#WalkoutWednesday: #JusticeForJanitors Supports the Movement for Black Lives

Honoring the 30th anniversary of Justice For Janitors


Tune in as SEIU International President Mary Kay Henry and cleaners from across the country and the Netherlands talk about their experiences as essential workers and their support for Black Lives Matter. 

Monday June 15th was the 30th National Justice for Janitors Day, and this Friday June 19th is Juneteenth—two days closely connected to the fights for economic and racial justice.

#WalkoutWednesday participant Rosa Ayala was one of the immigrant janitors who birthed the entire Justice for Janitors movement 30 years ago. She and some 400 other non-union janitors walked off the job in Los Angeles on June 15, 1990 demanding the right to join a union so they could collectively fight for things like living wages. 

Although they were peacefully protesting, they endured police brutality. The injustice was thankfully caught on camera by the press and the janitors soon won their union. "What gives me hope," she said today, speaking of Black Lives Matter protests, "is Black and brown and people of color and white people in solidarity."

Hear too from Sandra Ellington, who has been a janitor for over 20 years in Cleveland where she was born and raised and where she and her husband are proudly raising their three kids. She spoke of these last few weeks as being very hard. Stuck in her head as a mother: George Floyd’s last words calling for his mom. She has been thinking about her own son, wanting him to be safe and seen for what he is: a human being.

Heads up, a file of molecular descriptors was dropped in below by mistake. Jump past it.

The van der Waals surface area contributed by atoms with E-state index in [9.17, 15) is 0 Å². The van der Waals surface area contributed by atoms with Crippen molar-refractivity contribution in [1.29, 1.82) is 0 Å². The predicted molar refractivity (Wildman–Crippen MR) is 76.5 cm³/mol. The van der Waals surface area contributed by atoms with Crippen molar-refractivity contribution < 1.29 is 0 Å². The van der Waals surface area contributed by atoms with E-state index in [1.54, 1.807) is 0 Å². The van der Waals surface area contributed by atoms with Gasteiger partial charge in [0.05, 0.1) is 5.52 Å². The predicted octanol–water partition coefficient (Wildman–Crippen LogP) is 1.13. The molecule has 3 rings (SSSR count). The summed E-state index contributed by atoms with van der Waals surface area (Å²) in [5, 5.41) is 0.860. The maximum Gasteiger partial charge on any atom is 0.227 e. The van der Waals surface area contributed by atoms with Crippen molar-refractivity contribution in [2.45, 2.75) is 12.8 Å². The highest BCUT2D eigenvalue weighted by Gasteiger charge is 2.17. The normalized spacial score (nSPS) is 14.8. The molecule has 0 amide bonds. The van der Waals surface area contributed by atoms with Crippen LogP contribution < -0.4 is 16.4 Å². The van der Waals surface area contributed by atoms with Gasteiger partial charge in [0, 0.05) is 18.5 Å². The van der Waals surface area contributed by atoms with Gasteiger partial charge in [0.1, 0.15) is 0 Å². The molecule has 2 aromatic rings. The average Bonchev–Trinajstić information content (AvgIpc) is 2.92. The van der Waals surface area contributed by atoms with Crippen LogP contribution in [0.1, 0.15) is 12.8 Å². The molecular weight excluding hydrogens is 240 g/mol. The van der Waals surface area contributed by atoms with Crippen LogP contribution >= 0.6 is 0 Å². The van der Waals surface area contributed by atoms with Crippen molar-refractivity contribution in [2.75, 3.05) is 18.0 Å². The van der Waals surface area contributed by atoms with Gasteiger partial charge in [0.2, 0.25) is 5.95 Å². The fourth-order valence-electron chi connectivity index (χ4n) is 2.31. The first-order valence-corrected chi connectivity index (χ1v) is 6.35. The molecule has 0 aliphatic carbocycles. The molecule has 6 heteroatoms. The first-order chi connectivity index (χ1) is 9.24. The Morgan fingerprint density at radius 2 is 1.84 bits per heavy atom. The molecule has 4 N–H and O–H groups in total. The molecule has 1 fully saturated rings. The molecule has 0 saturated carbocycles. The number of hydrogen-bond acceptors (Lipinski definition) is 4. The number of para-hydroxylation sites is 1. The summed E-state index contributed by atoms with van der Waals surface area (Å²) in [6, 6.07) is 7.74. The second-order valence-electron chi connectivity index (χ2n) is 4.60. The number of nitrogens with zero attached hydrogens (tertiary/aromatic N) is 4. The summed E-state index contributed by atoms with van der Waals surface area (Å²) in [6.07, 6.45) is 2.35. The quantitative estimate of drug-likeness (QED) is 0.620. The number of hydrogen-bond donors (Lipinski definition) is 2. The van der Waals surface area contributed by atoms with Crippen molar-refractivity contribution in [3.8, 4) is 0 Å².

But she knows that when people keep coming together for justice, they win justice. Like Rosa, she too has been heartened by seeing people from all backgrounds uniting at these protests, truly fed up with a structure that treats Black men and women as disposable. 

She recently saw that same power at work when she and her fellow union members banded together—and won—proper PPE for themselves as essential workers. It was a battle they couldn’t afford to lose.

Listen as well to Lee Moore, who lost his father in 1974. Lee Edward Moore was killed by the police in Milwaukee and his case was never solved. One way his namesake shows up in the movement and makes a significant difference today: by telling the movement's future—his kids, the kids in his neighborhood, and the kids at his school where he works as a custodian: "Nobody is better than you, take pride in yourself. We’re all here together and just as equal as anyone else. Treat people exactly how you want to be treated.”

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